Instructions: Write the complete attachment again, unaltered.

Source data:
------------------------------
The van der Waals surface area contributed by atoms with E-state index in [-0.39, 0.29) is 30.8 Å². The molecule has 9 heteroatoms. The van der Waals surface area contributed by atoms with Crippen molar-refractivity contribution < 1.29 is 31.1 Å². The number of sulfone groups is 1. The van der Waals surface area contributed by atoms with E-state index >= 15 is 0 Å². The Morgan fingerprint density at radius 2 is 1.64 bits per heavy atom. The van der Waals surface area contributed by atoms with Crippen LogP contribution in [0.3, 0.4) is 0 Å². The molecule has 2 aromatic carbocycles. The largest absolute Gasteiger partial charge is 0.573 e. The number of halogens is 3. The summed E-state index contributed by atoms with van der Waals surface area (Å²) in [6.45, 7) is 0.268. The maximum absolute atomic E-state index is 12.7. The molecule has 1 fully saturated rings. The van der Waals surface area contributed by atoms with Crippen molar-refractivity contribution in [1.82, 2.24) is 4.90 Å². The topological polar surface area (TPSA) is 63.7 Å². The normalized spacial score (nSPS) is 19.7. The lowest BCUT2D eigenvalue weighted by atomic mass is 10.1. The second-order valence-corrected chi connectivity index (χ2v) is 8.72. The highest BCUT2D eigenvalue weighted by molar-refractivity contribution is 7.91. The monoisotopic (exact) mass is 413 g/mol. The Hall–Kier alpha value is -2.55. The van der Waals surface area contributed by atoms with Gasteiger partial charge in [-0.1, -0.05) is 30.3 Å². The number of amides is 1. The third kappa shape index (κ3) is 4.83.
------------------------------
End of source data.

The van der Waals surface area contributed by atoms with E-state index in [-0.39, 0.29) is 30.8 Å². The molecule has 9 heteroatoms. The van der Waals surface area contributed by atoms with Crippen molar-refractivity contribution < 1.29 is 31.1 Å². The number of sulfone groups is 1. The van der Waals surface area contributed by atoms with E-state index >= 15 is 0 Å². The Morgan fingerprint density at radius 2 is 1.64 bits per heavy atom. The van der Waals surface area contributed by atoms with Crippen LogP contribution in [0.3, 0.4) is 0 Å². The molecule has 2 aromatic carbocycles. The largest absolute Gasteiger partial charge is 0.573 e. The number of halogens is 3. The summed E-state index contributed by atoms with van der Waals surface area (Å²) in [6.45, 7) is 0.268. The maximum absolute atomic E-state index is 12.7. The molecule has 1 fully saturated rings. The van der Waals surface area contributed by atoms with Crippen molar-refractivity contribution in [1.82, 2.24) is 4.90 Å². The topological polar surface area (TPSA) is 63.7 Å². The normalized spacial score (nSPS) is 19.7. The lowest BCUT2D eigenvalue weighted by atomic mass is 10.1. The second-order valence-corrected chi connectivity index (χ2v) is 8.72. The highest BCUT2D eigenvalue weighted by molar-refractivity contribution is 7.91. The monoisotopic (exact) mass is 413 g/mol. The Hall–Kier alpha value is -2.55. The van der Waals surface area contributed by atoms with Gasteiger partial charge in [-0.1, -0.05) is 30.3 Å². The number of amides is 1. The third kappa shape index (κ3) is 4.83.